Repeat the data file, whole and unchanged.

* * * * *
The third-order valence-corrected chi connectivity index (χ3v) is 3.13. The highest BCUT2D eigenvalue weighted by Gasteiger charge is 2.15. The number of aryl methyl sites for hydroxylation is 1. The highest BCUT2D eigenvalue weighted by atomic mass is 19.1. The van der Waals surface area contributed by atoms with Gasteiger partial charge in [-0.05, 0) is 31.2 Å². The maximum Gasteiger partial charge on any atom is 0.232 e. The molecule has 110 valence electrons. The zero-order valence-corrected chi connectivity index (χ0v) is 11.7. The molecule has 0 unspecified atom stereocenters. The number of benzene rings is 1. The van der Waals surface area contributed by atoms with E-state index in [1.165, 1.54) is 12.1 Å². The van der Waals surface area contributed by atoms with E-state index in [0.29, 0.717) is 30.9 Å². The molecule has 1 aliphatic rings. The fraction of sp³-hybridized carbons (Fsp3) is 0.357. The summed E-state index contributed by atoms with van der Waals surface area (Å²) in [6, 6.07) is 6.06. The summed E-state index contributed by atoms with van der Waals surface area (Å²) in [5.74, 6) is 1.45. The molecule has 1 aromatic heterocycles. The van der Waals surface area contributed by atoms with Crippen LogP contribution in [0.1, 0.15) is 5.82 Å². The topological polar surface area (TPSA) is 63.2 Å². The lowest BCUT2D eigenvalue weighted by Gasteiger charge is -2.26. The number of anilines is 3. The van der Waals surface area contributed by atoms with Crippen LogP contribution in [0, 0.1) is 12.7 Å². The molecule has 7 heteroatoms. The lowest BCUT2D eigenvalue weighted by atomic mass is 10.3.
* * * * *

The third-order valence-corrected chi connectivity index (χ3v) is 3.13. The highest BCUT2D eigenvalue weighted by Gasteiger charge is 2.15. The number of aryl methyl sites for hydroxylation is 1. The highest BCUT2D eigenvalue weighted by atomic mass is 19.1. The van der Waals surface area contributed by atoms with Gasteiger partial charge in [-0.05, 0) is 31.2 Å². The maximum Gasteiger partial charge on any atom is 0.232 e. The molecule has 110 valence electrons. The zero-order valence-corrected chi connectivity index (χ0v) is 11.7. The molecule has 0 unspecified atom stereocenters. The number of benzene rings is 1. The van der Waals surface area contributed by atoms with E-state index in [1.165, 1.54) is 12.1 Å². The van der Waals surface area contributed by atoms with E-state index in [0.29, 0.717) is 30.9 Å². The molecule has 1 aliphatic rings. The fraction of sp³-hybridized carbons (Fsp3) is 0.357. The summed E-state index contributed by atoms with van der Waals surface area (Å²) in [6, 6.07) is 6.06. The summed E-state index contributed by atoms with van der Waals surface area (Å²) in [5.74, 6) is 1.45. The molecule has 1 aromatic heterocycles. The van der Waals surface area contributed by atoms with Crippen LogP contribution in [0.1, 0.15) is 5.82 Å². The topological polar surface area (TPSA) is 63.2 Å². The lowest BCUT2D eigenvalue weighted by Gasteiger charge is -2.26. The number of anilines is 3. The van der Waals surface area contributed by atoms with Crippen LogP contribution in [0, 0.1) is 12.7 Å². The molecule has 7 heteroatoms. The lowest BCUT2D eigenvalue weighted by atomic mass is 10.3.